We analyze the seismicity in northern Baja California, Mexico, that occurred one month before and one month after the 11 March 2011 (Mw 9.1) Tohoku‐Oki, Japan, earthquake and for two other large and remote earthquakes, the 27 February 2010 central Chile (Mw 8.8) earthquake and the 11 April 2012 northern Sumatra earthquake (Mw 8.6). The northern region of Baja California exhibits high microseismic activity and moderate‐size earthquakes. The seismicity in this region is monitored by the seismic network Red Sísmica del Noroeste de México (RESNOM) operated by the Centro de Investigación Científica y de Educación Superior de Ensenada (CICESE). We use the RESNOM seismic catalog to search for changes in local seismic rates that occurred after the passing of surface waves generated by the three large earthquakes studied. When we compare one month of seismicity before and after the Mw 9.1 Japan earthquake, in the biggest of the three events analyzed, we observe the absence of triggered seismicity in the northern Peninsular Ranges and an increase of seismicity south of the Mexicali Valley, where the Imperial fault jumps southwest and the Cerro Prieto fault continues south. We also observe an increase of seismicity rate in the Cucapah fault and in the San Pedro Martir fault regions. The Cucapah fault region, the most active of the three regions during the studied period, shows an increase of seismicity several days after the 2010 Chile (Mw 8.8) and the 2011 Japan (Mw 9.1) earthquakes. This observation can be interpreted as evidence of delayed seismicity and confirms the observation of Rubinstein et al. (2009) that earthquakes tend to be triggered in regions with high ambient seismicity rates. We observed delayed triggering of earthquakes generated by two of the three remote earthquakes analyzed. These observations can be explained by dynamic triggering of prolonged fault creep as proposed by Shelly et al. (2011).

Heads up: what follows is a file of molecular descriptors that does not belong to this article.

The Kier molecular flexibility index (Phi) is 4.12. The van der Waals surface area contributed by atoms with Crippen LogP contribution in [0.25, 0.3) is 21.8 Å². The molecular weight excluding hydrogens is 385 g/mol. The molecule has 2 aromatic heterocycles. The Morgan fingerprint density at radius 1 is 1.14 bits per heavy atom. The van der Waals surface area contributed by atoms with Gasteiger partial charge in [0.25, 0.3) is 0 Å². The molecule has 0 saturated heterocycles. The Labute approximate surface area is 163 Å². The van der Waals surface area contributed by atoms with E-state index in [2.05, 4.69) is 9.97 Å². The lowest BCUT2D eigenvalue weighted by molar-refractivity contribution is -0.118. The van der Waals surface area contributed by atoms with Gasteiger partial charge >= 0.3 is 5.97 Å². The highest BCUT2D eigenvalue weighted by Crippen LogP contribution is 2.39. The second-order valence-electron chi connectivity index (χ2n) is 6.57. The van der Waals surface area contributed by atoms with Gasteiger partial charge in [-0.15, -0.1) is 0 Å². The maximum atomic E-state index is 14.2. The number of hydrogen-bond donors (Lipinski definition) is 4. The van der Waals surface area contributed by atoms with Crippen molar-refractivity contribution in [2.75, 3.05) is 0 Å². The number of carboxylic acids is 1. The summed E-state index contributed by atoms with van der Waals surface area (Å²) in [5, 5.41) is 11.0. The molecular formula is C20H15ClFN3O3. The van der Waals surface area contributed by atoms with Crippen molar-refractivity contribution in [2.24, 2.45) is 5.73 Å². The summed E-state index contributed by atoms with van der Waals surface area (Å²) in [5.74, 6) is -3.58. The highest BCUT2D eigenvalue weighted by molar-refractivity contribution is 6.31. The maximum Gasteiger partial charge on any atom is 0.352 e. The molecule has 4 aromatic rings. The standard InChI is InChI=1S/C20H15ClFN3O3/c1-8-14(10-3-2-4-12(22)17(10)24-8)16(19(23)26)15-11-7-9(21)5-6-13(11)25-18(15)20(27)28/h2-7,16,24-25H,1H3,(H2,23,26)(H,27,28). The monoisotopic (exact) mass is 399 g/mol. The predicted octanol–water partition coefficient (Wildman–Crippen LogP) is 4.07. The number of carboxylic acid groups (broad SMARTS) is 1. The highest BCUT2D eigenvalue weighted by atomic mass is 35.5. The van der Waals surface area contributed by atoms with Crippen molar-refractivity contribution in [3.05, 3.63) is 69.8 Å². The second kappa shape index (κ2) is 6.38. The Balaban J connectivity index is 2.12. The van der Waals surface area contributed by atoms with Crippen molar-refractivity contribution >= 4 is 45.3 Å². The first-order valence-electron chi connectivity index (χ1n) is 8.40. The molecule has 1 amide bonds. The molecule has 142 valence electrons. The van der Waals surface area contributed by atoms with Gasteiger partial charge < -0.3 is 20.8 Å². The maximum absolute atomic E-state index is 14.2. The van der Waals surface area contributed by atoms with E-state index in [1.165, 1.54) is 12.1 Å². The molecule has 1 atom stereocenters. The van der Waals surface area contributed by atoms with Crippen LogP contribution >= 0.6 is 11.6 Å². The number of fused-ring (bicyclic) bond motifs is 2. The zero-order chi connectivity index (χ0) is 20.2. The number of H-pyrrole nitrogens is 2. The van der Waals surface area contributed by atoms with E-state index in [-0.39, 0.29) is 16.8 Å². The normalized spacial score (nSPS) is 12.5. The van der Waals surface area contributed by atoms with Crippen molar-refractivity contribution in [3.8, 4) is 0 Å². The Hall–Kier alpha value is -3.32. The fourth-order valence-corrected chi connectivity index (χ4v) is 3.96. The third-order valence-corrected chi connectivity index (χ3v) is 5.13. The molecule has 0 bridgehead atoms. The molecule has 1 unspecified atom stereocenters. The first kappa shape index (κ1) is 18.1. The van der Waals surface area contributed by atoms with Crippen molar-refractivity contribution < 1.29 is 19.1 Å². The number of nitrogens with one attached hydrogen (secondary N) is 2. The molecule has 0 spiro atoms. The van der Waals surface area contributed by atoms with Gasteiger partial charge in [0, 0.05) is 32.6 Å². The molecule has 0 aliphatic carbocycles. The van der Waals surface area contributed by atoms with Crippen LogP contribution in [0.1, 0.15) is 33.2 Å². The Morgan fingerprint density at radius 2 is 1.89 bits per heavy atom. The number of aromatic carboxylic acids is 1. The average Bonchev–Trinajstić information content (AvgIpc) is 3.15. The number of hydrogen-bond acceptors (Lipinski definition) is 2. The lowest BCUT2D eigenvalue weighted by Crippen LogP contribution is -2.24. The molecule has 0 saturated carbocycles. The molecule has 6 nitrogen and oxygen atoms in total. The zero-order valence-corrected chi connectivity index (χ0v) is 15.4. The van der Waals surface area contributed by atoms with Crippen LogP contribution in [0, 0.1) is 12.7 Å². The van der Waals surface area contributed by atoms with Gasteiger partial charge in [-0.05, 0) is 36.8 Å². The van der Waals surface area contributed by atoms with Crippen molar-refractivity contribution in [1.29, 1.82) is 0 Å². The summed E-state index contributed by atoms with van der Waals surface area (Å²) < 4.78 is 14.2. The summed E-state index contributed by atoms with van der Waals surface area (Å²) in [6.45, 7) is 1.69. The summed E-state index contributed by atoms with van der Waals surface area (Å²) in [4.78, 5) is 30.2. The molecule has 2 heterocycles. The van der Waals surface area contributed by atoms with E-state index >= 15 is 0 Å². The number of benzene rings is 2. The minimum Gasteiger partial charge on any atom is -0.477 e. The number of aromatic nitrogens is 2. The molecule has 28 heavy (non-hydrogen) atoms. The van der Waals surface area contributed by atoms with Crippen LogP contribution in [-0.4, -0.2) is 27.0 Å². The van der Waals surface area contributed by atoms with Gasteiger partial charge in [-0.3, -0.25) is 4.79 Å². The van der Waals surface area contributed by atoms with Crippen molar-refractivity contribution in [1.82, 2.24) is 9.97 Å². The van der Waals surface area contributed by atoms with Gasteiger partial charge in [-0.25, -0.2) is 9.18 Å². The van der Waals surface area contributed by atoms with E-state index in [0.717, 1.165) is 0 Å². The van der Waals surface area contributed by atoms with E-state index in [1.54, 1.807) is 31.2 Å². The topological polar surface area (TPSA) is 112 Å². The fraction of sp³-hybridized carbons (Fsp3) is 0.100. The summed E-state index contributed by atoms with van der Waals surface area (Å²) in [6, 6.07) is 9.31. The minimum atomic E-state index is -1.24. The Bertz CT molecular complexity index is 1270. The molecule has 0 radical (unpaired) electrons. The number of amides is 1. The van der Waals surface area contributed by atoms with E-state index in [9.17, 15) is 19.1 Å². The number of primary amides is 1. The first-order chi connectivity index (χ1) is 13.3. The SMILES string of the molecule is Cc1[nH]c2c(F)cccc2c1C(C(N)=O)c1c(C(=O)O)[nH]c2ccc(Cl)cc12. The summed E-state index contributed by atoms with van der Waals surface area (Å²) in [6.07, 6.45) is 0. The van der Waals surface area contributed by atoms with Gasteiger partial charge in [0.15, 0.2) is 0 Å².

Online Material: Maps of seismicity and Mc.